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What’s with Biden’s Waffling?

Terry H. Schwadron

Dec. 30, 2019

What’s with Joe Biden?

Don’t get me wrong: Biden is a much nicer person than Donald Trump, and he seems a whole lot more intelligent, aware and experienced. Also he thinks governing is more important than campaigning.

As Biden himself has been regularly telling us, his approach in running for president is basically as an antidote to Trump’s bruising insults as well as immoral and incorrect policies.

Biden, who has been standoff-ish about any issues smacking of, say, aggressive progressivism, remains the reputed overall Democratic front-running — though with the number of Democratic candidates hovering around the 20% mark, it is difficult to know what reputed front-runner status actually means.

But other than demanding that Democrats offer an alternative to Trump, voters in the pending primaries are also looking to shore up some kind of value statement about what America stands for — you know, fairness, diversity, the ability to distinguish allies from enemies.

There is a long list of ways in which Joe and the others can — and often do — can express these American values. But right at the top of the list is that we want to see a candidate who believes what he says, speaks frankly, and sticks by his verbal guns.

All of which brings us to the quandary that Biden left us with this weekend: He either would testify, or not show up, or shun or accept any subpoena were one to be issued by Senate Republicans looking for a way to deflect impeachment charges against Donald Trump.


A day after saying publicly that he would not appear if Republicans called him to testify, Biden tried twice to “clarify” his remarks by saying he would abide by any subpoena sent to him. Indeed, Biden seemed to return to the idea that there would be no legal basis for such a subpoena, and that he didn’t like even thinking about it because the whole idea is just taking attention away from the president’s own bad behavior.

Got it clear now?

Reporting in The New York Times said that “Biden’s 180-degree turn on whether he would comply with a subpoena was one of the starkest and swiftest reversals by a candidate in the Democratic primary campaign, and came after he faced questions and criticism about whether his initial stand would run counter to the rule of law.”

That was the theme that most reporting across a variety of publications took.

The guy who wants to present himself as forthright and standing for American values can’t make clear where he stands.

Of course, in real life as opposed to politicking in Iowa, there is no reason for Trump defenders to call Biden other than for spite and deflection. The idea here is that it is Biden — along with most European leaders — who held up military aid for internal Ukrainian politics five years ago as vice president, just as his son, Hunter, was being named for no apparent good business reason, to the board of a Ukrainian energy company.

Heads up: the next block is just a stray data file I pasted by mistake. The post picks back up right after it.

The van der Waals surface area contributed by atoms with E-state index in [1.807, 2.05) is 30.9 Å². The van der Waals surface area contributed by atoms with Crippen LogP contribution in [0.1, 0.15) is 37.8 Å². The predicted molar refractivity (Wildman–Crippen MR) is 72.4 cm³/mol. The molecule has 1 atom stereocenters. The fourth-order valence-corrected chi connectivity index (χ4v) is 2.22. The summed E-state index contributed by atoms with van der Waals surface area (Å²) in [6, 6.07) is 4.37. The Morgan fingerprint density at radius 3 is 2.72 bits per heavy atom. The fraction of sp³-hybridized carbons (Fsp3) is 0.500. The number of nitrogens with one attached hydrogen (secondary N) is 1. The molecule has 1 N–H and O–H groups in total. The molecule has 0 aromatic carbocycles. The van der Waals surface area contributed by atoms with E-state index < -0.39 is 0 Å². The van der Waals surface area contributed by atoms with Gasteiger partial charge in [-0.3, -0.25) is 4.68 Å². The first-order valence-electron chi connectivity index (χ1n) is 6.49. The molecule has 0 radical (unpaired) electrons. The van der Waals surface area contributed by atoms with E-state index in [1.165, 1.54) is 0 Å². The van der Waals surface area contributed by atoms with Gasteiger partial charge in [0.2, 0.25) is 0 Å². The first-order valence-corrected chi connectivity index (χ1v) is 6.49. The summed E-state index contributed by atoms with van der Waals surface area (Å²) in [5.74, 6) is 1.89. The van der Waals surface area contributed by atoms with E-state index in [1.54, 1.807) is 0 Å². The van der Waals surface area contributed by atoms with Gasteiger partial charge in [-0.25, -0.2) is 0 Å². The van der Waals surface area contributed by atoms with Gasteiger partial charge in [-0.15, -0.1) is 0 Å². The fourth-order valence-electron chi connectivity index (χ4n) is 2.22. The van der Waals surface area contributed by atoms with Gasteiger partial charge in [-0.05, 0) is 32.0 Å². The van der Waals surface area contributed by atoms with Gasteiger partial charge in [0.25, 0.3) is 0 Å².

Trump sees that not only as “corruption,” despite the fact that the case has been cleared of any Ukrainian criminal interest, but as justification for his own behavior in unleashing a months-long attempt to get new Ukrainian leadership to re-open the case to dirty up Biden.


Personally, I would prefer that the Senate call witnesses, just to get the likes of John Bolton, Mick Mulvaney, Secretary of State Mike Pompeo and Rudy Giuliani to have to answer to Congress and to American voters for their parts in Trump’s rogue campaign for personal, partisan gain. But once the Senate were to open that door, the witness list would undoubtedly be extended to Biden, his son and, weirdly to me, to the whistleblower.

We would all have to go through the same kind of executive privilege claims that Republicans have been using, all in a never-ending dance to avoid Trump being nailed by his own people.

But what are they going to ask Biden? He readily says yes, he wanted the ouster of a chief prosecutor in Ukraine at the time who was widely seen among European allies as corrupt. And yes, Hunter landed a job most certainly because of his last name. But there seems little credible link between the two.

It’s hard for me to see how testimony here either further dirties Biden nor how it would “clear” Trump from a wholely separate series of events.

What I do care about is that at least the next president, or even would-be president, have a backbone and a sense of right and wrong that seems missing from the current occupant of the Oval Office.

It troubles me more than I find comfortable that Biden has not figured out a solid answer to a question that is totally expected and timely. If Biden wants to seem genuine to the countless number of Iowa voters, perhaps he should look up “genuine,” and just give a response that he has thought out and mastered.

For the record, I do agree with Biden’s belief on Twitter that, “I am just not going to pretend that there is any legal basis for Republican subpoenas for my testimony in the impeachment trial. That is the point I was making yesterday and I reiterate: this impeachment is about Trump’s conduct, not mine.”

Biden has decided he to call his current campaign swing the “No Malarkey” tour.

Maybe he should stick with offering no malarkey.


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